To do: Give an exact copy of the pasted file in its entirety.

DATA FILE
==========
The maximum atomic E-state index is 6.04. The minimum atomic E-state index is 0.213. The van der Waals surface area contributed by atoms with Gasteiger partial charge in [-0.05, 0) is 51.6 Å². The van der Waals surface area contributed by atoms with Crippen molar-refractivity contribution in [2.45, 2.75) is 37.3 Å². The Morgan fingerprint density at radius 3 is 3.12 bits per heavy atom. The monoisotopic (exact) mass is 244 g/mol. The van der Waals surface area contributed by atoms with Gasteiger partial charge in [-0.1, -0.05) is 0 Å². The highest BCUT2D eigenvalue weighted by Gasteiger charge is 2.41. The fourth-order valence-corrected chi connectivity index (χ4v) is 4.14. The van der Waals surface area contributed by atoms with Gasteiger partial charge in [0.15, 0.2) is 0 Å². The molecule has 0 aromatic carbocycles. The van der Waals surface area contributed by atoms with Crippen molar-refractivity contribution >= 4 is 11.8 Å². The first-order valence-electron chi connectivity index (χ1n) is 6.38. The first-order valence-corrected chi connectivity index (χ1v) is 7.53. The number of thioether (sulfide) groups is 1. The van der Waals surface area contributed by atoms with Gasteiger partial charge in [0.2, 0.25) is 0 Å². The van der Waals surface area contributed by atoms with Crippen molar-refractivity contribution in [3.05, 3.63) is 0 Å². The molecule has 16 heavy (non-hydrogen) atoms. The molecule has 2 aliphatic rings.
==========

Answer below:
The maximum atomic E-state index is 6.04. The minimum atomic E-state index is 0.213. The van der Waals surface area contributed by atoms with Gasteiger partial charge in [-0.05, 0) is 51.6 Å². The van der Waals surface area contributed by atoms with Crippen molar-refractivity contribution in [2.45, 2.75) is 37.3 Å². The Morgan fingerprint density at radius 3 is 3.12 bits per heavy atom. The monoisotopic (exact) mass is 244 g/mol. The van der Waals surface area contributed by atoms with Gasteiger partial charge in [-0.1, -0.05) is 0 Å². The highest BCUT2D eigenvalue weighted by Gasteiger charge is 2.41. The fourth-order valence-corrected chi connectivity index (χ4v) is 4.14. The van der Waals surface area contributed by atoms with Gasteiger partial charge in [0.15, 0.2) is 0 Å². The molecule has 0 aromatic carbocycles. The van der Waals surface area contributed by atoms with Crippen molar-refractivity contribution >= 4 is 11.8 Å². The first-order valence-electron chi connectivity index (χ1n) is 6.38. The first-order valence-corrected chi connectivity index (χ1v) is 7.53. The number of thioether (sulfide) groups is 1. The van der Waals surface area contributed by atoms with Gasteiger partial charge in [0.2, 0.25) is 0 Å². The van der Waals surface area contributed by atoms with Crippen molar-refractivity contribution in [3.05, 3.63) is 0 Å². The molecule has 16 heavy (non-hydrogen) atoms. The molecule has 2 aliphatic rings.